Crossover athlete

Sam Brawley made the transition from cross country to volleyball. (Neil Blake/Staff Photographer)

After walking on the cross country team in 2008, Sam Brawley found she no longer had the heart to keep up in a sport she had success in through high school.

Despite heading to the state finals in cross country multiple times, Brawley saw her times fall after getting to college. She was forced to take a redshirt and sit out the season.

Once the season was finished, Brawley decided she would not be returning to the team. But rather than set aside her competitive spirit, she decided to take on a new challenge and try out for another sport she loved: volleyball.

“I have always loved volleyball more,” Brawley said. “Even in high school, I would want to leave cross country practice to go to volleyball practice, but never the other way around.”

Brawley lettered in volleyball and cross country four times each. Early in her career, she knew she was better at cross country, but her heart was in volleyball.

“Since I was a sophomore in high school, I knew I wanted to play volleyball in college,” Brawley said. “I had some coaches look at me when I was in high school, and they said I had potential, but I needed some time to perfect my game.”

Brawley tried out for the volleyball team earlier this year. After seeing her play and looking at her performance in high school, coach Erik Olson gave her a spot on the roster.

“We ask a lot of our walk-ons,” Olson said. “But she has worked hard and deserves the spot on the roster.”

Brawley had never been to a volleyball match before trying out for the team, despite her mother’s objections. Brawley said her mother pushed her to go the matches and meet with the coach, but scheduling conflicts with cross country made it impossible.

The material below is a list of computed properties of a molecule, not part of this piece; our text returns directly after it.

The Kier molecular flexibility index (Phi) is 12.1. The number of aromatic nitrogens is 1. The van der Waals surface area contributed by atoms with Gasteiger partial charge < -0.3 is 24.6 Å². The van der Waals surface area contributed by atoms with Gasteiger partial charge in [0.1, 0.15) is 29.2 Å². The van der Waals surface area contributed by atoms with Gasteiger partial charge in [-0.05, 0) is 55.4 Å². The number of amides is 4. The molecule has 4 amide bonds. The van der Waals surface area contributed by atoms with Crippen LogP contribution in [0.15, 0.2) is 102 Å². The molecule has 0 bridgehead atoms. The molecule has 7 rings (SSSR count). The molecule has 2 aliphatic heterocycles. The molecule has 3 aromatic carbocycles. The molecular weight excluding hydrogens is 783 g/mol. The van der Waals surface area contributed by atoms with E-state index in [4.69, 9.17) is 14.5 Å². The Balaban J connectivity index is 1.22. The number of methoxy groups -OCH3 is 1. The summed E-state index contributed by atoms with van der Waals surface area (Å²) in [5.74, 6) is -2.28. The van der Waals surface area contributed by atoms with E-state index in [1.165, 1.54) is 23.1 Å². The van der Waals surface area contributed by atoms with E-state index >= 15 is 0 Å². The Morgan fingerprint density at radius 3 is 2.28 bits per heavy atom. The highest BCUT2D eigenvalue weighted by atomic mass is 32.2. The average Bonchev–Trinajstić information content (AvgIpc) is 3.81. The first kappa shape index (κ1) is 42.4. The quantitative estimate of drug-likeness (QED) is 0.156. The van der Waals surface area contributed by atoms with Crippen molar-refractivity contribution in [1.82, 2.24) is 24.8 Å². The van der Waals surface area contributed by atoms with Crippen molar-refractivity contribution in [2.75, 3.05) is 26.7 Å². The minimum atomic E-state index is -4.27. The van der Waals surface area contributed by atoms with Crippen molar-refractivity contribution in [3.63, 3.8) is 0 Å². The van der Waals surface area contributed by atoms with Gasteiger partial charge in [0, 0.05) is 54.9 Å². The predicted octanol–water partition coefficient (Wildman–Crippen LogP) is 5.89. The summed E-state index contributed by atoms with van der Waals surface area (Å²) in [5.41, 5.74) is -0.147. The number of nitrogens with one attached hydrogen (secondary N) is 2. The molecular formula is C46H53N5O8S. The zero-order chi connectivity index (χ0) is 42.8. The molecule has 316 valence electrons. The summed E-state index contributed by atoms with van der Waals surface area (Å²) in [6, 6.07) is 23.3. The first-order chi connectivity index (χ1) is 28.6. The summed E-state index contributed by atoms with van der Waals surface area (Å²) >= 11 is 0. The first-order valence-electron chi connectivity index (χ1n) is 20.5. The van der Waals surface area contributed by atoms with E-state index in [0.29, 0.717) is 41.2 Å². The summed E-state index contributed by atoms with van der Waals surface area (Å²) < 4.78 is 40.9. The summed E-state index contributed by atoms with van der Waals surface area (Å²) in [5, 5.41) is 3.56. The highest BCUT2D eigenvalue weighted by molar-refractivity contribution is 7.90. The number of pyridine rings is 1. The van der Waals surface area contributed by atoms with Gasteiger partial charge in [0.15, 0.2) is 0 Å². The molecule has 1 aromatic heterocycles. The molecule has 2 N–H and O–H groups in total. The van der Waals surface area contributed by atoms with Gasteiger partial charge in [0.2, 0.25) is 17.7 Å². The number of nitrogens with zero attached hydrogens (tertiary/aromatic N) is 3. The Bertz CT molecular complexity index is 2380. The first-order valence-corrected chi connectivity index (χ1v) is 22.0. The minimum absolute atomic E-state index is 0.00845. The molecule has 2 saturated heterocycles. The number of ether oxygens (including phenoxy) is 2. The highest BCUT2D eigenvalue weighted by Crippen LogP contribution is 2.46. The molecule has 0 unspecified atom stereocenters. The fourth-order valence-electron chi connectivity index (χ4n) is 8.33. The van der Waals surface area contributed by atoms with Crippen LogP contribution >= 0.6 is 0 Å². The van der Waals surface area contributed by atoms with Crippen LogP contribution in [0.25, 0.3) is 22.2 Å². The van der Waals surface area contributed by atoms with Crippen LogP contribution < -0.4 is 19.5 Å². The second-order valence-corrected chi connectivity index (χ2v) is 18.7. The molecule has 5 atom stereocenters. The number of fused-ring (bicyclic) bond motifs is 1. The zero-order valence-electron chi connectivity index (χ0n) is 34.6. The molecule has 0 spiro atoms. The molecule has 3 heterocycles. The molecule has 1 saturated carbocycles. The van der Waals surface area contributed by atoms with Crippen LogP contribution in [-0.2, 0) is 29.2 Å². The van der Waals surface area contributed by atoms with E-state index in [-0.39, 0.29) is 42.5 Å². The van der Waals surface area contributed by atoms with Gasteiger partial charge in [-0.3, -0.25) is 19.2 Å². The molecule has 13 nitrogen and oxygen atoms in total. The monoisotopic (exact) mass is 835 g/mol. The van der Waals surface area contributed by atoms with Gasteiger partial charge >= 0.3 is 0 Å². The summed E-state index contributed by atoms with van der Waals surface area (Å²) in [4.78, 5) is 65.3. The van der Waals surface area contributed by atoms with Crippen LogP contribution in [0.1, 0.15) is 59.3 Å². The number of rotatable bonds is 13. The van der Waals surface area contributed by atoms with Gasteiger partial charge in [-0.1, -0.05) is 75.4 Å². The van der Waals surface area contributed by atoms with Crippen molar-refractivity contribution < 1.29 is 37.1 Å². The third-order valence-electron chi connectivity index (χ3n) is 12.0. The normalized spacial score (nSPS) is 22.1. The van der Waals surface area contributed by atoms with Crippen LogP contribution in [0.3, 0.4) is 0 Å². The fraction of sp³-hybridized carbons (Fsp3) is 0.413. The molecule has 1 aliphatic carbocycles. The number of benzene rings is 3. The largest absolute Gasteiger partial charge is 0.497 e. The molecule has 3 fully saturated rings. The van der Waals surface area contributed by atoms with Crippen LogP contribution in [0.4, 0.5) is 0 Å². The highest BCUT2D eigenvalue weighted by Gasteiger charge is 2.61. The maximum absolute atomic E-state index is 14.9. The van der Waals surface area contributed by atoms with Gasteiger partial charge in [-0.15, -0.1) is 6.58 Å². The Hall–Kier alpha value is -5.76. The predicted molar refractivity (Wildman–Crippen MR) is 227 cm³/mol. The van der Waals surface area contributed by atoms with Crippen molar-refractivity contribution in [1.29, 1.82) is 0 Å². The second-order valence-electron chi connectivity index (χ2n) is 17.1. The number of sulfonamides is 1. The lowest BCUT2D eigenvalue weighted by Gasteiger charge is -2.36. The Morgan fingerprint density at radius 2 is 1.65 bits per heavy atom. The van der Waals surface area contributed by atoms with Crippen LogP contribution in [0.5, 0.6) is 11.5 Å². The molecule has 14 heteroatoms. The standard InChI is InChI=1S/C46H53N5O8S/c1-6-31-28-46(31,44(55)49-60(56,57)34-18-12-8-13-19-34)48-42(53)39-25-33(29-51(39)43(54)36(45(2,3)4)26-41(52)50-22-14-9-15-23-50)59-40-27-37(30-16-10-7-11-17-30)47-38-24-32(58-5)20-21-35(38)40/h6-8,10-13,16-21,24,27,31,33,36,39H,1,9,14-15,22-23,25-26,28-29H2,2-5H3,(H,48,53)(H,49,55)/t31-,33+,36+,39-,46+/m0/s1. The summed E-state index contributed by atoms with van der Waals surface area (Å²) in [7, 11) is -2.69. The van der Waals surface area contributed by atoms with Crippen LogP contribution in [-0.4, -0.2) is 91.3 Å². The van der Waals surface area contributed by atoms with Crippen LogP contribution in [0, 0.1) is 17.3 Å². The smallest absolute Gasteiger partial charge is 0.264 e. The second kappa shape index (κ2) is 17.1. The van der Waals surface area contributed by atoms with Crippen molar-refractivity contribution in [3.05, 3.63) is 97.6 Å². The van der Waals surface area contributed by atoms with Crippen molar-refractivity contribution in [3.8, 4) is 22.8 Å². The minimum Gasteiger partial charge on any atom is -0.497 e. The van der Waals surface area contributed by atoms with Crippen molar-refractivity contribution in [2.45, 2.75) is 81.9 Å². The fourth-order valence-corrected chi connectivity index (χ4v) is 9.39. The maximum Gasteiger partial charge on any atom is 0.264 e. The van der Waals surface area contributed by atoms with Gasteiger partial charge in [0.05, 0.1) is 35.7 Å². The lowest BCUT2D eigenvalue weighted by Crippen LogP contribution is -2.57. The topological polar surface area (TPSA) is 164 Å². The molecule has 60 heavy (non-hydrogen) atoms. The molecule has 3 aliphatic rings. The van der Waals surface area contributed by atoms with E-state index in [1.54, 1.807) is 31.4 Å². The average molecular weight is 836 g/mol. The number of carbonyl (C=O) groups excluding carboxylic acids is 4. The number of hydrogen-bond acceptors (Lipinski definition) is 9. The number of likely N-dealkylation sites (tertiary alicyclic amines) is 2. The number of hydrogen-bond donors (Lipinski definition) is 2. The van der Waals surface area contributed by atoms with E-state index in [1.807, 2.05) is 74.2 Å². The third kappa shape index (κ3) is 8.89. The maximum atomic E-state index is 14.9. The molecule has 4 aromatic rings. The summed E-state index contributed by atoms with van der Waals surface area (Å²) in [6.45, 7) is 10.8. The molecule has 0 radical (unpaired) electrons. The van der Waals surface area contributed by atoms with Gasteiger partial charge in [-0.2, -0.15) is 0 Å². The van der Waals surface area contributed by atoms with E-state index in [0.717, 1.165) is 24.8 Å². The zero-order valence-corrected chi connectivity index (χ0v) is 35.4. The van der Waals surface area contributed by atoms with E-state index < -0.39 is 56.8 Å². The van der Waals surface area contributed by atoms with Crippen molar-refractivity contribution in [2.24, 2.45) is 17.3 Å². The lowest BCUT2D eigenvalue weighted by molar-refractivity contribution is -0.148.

“My mom was really excited when I told her I had made the team,” Brawley said. “When you go to a cross country match, you sit in one spot and wait for them to go by. So she is going to enjoy the volleyball games much more.”

Change of pace

Shortly after joining the team, Brawley found out her training as a cross country runner hurt her conditioning for volleyball.

Cross country requires long distances and stamina. Volleyball requires short bursts of speed and agility.

“Running long distances slows down your reaction time, and I need that agility to play volleyball,” Brawley said. “Coach told me, ‘If you have to run, keep it under a mile.’”

Brawley also experienced a change of team mentality. While cross country is a sport of personal bests, volleyball is a team sport with one goal.

“In cross country practice, you want to work harder so you can run faster and make a goal,” Brawley said. “But in volleyball practice, you work harder for your team so you are not letting them down.”

Brawley said she was nervous about the volleyball team’s reaction to her joining after her freshman year. She was afraid the team might see her as someone who just wants her name on the roster.

“I think the girls on the team quickly found out that I wasn’t on the team just to be on the team,” she said. “They saw me trying my hardest, and they started helping me improve my game.”

Learning the Position

As a defensive specialist, Brawley has the opportunity to train with one of the most consistent liberos in CMU history, senior Alexis Lonneman.

“She has helped me with my technique,” Brawley said. “I rely on her if I have a question. She never gets frustrated, and she just helps me out a lot. Since making the team, I am going for everything and reaching balls I would have never gotten before.”

Olson said she provides valuable depth to her position.

“She has made some huge improvements over the summer,” Olson said. “She is an asset to have. If one of our defensive specialists are struggling, she can come off the bench and help us out.”

Brawley earned all-state honors in cross country during and honorable mention all-conference honors in volleyball during her time at Niles High School.